Skeletal and myocardial microvascular blood flow in hydroxycarbamide-treated patients with sickle cell disease

Vandana Sachdev, Stanislav Sidenko, Melinda D. Wu, Caterina P. Minniti, Hwaida Hannoush, Cynthia L. Brenneman, Myron A. Waclawiw, Andrew E. Arai, Alan N. Schechter, Gregory J. Kato, Jonathan Lindner

    Research output: Contribution to journalArticle

    4 Citations (Scopus)

    Abstract

    In sickle cell disease (SCD), abnormal microvascular function combined with chronic anaemia predisposes patients to perfusion-demand mismatch. We hypothesized that skeletal muscle and myocardial perfusion, normalized to the degree of anaemia, is reduced at basal-state compared to controls, and that this defect is ameliorated by hydroxycarbamide (HC; also termed hydroxyurea) therapy. Twenty-one SCD patients, of whom 15 were treated with HC, and 27 controls underwent contrast-enhanced ultrasound (CEU) perfusion imaging of the forearm as well as the myocardium. HC treatment was associated with lower white cell and reticulocyte counts, and higher fetal haemoglobin and total haemoglobin levels. When corrected for the degree of anaemia in SCD patients, skeletal flow in HC-treated patients was significantly higher than in untreated SCD patients (217·7 ± 125·4 vs. 85·9 ± 40·2, P = 0·018). Similarly, when normalized for both anaemia and increased myocardial work, resting myocardial perfusion was also significantly higher in HC-treated patients compared with untreated SCD patients (0·53 ± 0·47 vs. 0·13 ± 0·07, P = 0·028). Haemoglobin F (HbF) levels correlated with skeletal muscle microvascular flow (r = 0·55, P = 0·01). In conclusion, patients with SCD not on HC therapy have resting flow deficits in both skeletal muscle and myocardial flow. HC therapy normalizes flow and there is a direct correlation with HbF levels. Clinical trial registration ClinicalTrials.gov Identifier: NCT01602809; https://clinicaltrials.gov/ct2/show/NCT01602809?term=sACHDEV&rank=9.

    Original languageEnglish (US)
    JournalBritish Journal of Haematology
    DOIs
    StateAccepted/In press - 2017

    Fingerprint

    Sickle Cell Anemia
    Fetal Hemoglobin
    Anemia
    Skeletal Muscle
    Perfusion
    Reticulocyte Count
    Perfusion Imaging
    Hydroxyurea
    Therapeutics
    Forearm
    Ultrasonography
    Myocardium
    Hemoglobins
    Cell Count
    Clinical Trials

    Keywords

    • Contrast ultrasound
    • Hydroxycarbamide
    • Microvasculature
    • Perfusion imaging
    • Sickle cell disease

    ASJC Scopus subject areas

    • Hematology

    Cite this

    Skeletal and myocardial microvascular blood flow in hydroxycarbamide-treated patients with sickle cell disease. / Sachdev, Vandana; Sidenko, Stanislav; Wu, Melinda D.; Minniti, Caterina P.; Hannoush, Hwaida; Brenneman, Cynthia L.; Waclawiw, Myron A.; Arai, Andrew E.; Schechter, Alan N.; Kato, Gregory J.; Lindner, Jonathan.

    In: British Journal of Haematology, 2017.

    Research output: Contribution to journalArticle

    Sachdev, V, Sidenko, S, Wu, MD, Minniti, CP, Hannoush, H, Brenneman, CL, Waclawiw, MA, Arai, AE, Schechter, AN, Kato, GJ & Lindner, J 2017, 'Skeletal and myocardial microvascular blood flow in hydroxycarbamide-treated patients with sickle cell disease', British Journal of Haematology. https://doi.org/10.1111/bjh.14918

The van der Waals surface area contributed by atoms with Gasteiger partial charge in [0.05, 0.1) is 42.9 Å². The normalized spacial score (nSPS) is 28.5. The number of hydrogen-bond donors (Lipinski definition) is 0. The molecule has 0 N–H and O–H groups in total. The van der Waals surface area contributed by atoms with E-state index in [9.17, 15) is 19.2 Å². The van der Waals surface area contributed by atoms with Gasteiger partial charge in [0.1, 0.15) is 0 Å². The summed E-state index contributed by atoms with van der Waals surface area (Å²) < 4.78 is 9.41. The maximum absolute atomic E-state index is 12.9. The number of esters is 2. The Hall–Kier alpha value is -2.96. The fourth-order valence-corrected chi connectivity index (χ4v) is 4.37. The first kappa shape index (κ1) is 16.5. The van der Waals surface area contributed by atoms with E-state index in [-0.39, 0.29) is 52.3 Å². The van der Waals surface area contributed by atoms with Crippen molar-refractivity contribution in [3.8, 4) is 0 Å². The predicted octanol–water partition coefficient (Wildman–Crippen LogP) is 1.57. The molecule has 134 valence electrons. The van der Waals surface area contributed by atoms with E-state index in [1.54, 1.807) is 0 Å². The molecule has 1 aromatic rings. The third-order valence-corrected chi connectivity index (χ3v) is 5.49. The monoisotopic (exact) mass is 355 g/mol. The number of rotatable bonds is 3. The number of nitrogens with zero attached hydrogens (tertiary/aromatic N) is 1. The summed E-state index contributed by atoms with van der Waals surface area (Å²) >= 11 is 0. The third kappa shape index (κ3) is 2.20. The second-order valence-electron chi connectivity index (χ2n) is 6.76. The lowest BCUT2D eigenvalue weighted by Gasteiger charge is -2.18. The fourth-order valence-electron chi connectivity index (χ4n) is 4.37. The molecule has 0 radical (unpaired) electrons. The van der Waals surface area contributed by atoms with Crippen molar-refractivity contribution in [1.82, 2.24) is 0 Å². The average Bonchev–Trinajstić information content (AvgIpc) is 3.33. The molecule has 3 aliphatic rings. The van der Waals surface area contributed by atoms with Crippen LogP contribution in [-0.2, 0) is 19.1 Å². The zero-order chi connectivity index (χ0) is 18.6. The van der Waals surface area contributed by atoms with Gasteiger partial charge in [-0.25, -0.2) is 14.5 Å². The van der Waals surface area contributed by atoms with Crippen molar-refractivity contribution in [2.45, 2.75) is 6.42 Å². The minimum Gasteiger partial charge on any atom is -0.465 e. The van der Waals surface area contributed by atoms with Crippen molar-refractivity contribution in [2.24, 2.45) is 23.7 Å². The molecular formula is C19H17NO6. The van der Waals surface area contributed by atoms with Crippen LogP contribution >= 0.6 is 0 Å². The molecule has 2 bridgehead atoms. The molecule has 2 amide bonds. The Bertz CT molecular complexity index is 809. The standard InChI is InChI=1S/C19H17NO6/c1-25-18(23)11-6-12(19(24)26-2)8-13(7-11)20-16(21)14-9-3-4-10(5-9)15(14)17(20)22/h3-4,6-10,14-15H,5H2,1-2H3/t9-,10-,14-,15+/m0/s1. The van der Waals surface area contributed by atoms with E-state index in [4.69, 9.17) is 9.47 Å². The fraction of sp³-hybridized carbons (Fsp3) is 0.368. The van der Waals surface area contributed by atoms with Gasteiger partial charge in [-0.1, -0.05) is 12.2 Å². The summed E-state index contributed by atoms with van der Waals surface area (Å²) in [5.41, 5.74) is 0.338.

Sachdev, Vandana ; Sidenko, Stanislav ; Wu, Melinda D. ; Minniti, Caterina P. ; Hannoush, Hwaida ; Brenneman, Cynthia L. ; Waclawiw, Myron A. ; Arai, Andrew E. ; Schechter, Alan N. ; Kato, Gregory J. ; Lindner, Jonathan. / Skeletal and myocardial microvascular blood flow in hydroxycarbamide-treated patients with sickle cell disease. In: British Journal of Haematology. 2017.
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    abstract = "In sickle cell disease (SCD), abnormal microvascular function combined with chronic anaemia predisposes patients to perfusion-demand mismatch. We hypothesized that skeletal muscle and myocardial perfusion, normalized to the degree of anaemia, is reduced at basal-state compared to controls, and that this defect is ameliorated by hydroxycarbamide (HC; also termed hydroxyurea) therapy. Twenty-one SCD patients, of whom 15 were treated with HC, and 27 controls underwent contrast-enhanced ultrasound (CEU) perfusion imaging of the forearm as well as the myocardium. HC treatment was associated with lower white cell and reticulocyte counts, and higher fetal haemoglobin and total haemoglobin levels. When corrected for the degree of anaemia in SCD patients, skeletal flow in HC-treated patients was significantly higher than in untreated SCD patients (217·7 ± 125·4 vs. 85·9 ± 40·2, P = 0·018). Similarly, when normalized for both anaemia and increased myocardial work, resting myocardial perfusion was also significantly higher in HC-treated patients compared with untreated SCD patients (0·53 ± 0·47 vs. 0·13 ± 0·07, P = 0·028). Haemoglobin F (HbF) levels correlated with skeletal muscle microvascular flow (r = 0·55, P = 0·01). In conclusion, patients with SCD not on HC therapy have resting flow deficits in both skeletal muscle and myocardial flow. HC therapy normalizes flow and there is a direct correlation with HbF levels. Clinical trial registration ClinicalTrials.gov Identifier: NCT01602809; https://clinicaltrials.gov/ct2/show/NCT01602809?term=sACHDEV&rank=9.",
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    AU - Minniti, Caterina P.

    AU - Hannoush, Hwaida

    AU - Brenneman, Cynthia L.

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    AU - Kato, Gregory J.

    AU - Lindner, Jonathan

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